Upper credit: NASA/JPL/Arizona State
Lower Credit: ESA
May 16, 2005
The greatest canyon in the solar system, Valles Marineris on Mars, underscores the contrast between two interpretations of the planet’s history. Now, high-resolution images of the chasm cast new doubts on old explanations.
In recent years, no planet (apart from Earth) has received more scrutiny than our neighbor Mars. The “planet of a thousand mysteries” is more than an unusual member of the solar system. It has emerged as a laboratory in space for the exploration of solar system history. And the story it has to tell is so different from the things we learned in school that a retreat from all prior doctrines is now essential. Current geologic concepts, based on terrestrial observations of volcanism, erosion, and shifting surfaces, fail to account for the features of Mars, and the history and geology of Mars that have been built on those concepts is incomprehensible. But letting go of a cherished belief system often requires a shock.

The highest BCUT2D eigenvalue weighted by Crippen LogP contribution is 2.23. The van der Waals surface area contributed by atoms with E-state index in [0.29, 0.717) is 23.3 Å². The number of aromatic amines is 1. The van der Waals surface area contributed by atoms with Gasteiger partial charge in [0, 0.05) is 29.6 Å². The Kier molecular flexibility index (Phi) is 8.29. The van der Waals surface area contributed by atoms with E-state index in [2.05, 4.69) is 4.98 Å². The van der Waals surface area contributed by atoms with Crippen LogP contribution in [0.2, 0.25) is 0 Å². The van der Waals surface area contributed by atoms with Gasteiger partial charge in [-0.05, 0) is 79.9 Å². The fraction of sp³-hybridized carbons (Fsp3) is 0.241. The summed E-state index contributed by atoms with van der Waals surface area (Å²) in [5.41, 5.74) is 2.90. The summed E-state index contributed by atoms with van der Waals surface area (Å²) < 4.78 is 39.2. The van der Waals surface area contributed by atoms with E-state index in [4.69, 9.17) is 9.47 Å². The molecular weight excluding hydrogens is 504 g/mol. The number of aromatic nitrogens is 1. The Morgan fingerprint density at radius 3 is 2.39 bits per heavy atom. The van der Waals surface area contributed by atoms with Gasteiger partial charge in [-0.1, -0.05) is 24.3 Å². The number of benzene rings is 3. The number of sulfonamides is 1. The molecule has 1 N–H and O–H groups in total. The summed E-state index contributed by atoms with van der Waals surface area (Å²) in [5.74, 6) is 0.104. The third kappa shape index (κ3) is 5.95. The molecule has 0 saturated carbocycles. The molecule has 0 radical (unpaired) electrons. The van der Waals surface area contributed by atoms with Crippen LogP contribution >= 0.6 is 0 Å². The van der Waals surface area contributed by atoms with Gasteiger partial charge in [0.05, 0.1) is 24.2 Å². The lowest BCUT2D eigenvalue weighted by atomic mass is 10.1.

Fittingly, it is the electrical viewpoint that provides the required “shock to the system”. The contributors to this page believe that on the objective test of “predictive ability”—the only legitimate test in the theoretical sciences—the electrical hypothesis will account for the dominant features on Mars, where popular theory fails.
Often the simplest test of a new approach is to consider its most extraordinary claim. Of all the enigmatic features on Mars, none is more striking than Valles Marineris, the great trench cutting across more than 3000 miles of the Martian surface. In our Picture of the Day for April 08, 2005 “The Thunderbolt that Changed the Face of Mars”, we suggested that Valles Marineris was created within minutes or hours "by a giant electric arc sweeping across the surface of Mars. Rock and soil were lifted into space and some fell back to create the great, strewn fields of boulders first seen by the Viking and Pathfinder landers”.